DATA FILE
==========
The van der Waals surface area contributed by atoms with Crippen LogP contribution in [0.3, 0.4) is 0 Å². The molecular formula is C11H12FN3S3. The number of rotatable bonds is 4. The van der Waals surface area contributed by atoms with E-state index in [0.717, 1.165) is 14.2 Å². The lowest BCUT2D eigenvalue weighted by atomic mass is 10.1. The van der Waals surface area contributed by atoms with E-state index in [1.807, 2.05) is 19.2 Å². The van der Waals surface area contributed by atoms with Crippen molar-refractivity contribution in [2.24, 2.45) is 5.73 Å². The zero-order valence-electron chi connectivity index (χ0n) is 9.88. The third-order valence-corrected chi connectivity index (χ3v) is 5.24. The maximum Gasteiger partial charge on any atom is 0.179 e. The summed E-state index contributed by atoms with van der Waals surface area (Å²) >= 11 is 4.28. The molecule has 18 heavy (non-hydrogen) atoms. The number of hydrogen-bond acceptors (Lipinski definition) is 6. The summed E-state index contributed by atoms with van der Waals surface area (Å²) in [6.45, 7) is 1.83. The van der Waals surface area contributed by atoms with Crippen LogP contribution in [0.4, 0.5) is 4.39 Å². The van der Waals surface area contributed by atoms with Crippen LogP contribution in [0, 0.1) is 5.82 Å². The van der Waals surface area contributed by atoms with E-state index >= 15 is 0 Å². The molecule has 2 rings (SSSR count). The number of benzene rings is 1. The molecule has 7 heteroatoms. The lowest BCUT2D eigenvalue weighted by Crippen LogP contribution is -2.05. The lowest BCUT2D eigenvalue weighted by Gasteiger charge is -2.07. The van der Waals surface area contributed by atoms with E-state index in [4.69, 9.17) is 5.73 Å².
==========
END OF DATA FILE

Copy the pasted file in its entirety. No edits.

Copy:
The van der Waals surface area contributed by atoms with Crippen LogP contribution in [0.3, 0.4) is 0 Å². The molecular formula is C11H12FN3S3. The number of rotatable bonds is 4. The van der Waals surface area contributed by atoms with E-state index in [0.717, 1.165) is 14.2 Å². The lowest BCUT2D eigenvalue weighted by atomic mass is 10.1. The van der Waals surface area contributed by atoms with E-state index in [1.807, 2.05) is 19.2 Å². The van der Waals surface area contributed by atoms with Crippen molar-refractivity contribution in [2.24, 2.45) is 5.73 Å². The zero-order valence-electron chi connectivity index (χ0n) is 9.88. The third-order valence-corrected chi connectivity index (χ3v) is 5.24. The maximum Gasteiger partial charge on any atom is 0.179 e. The summed E-state index contributed by atoms with van der Waals surface area (Å²) >= 11 is 4.28. The molecule has 18 heavy (non-hydrogen) atoms. The number of hydrogen-bond acceptors (Lipinski definition) is 6. The summed E-state index contributed by atoms with van der Waals surface area (Å²) in [6.45, 7) is 1.83. The van der Waals surface area contributed by atoms with Crippen LogP contribution in [0.4, 0.5) is 4.39 Å². The van der Waals surface area contributed by atoms with Crippen LogP contribution in [0, 0.1) is 5.82 Å². The van der Waals surface area contributed by atoms with E-state index >= 15 is 0 Å². The molecule has 2 rings (SSSR count). The number of benzene rings is 1. The molecule has 7 heteroatoms. The lowest BCUT2D eigenvalue weighted by Crippen LogP contribution is -2.05. The lowest BCUT2D eigenvalue weighted by Gasteiger charge is -2.07. The van der Waals surface area contributed by atoms with E-state index in [4.69, 9.17) is 5.73 Å².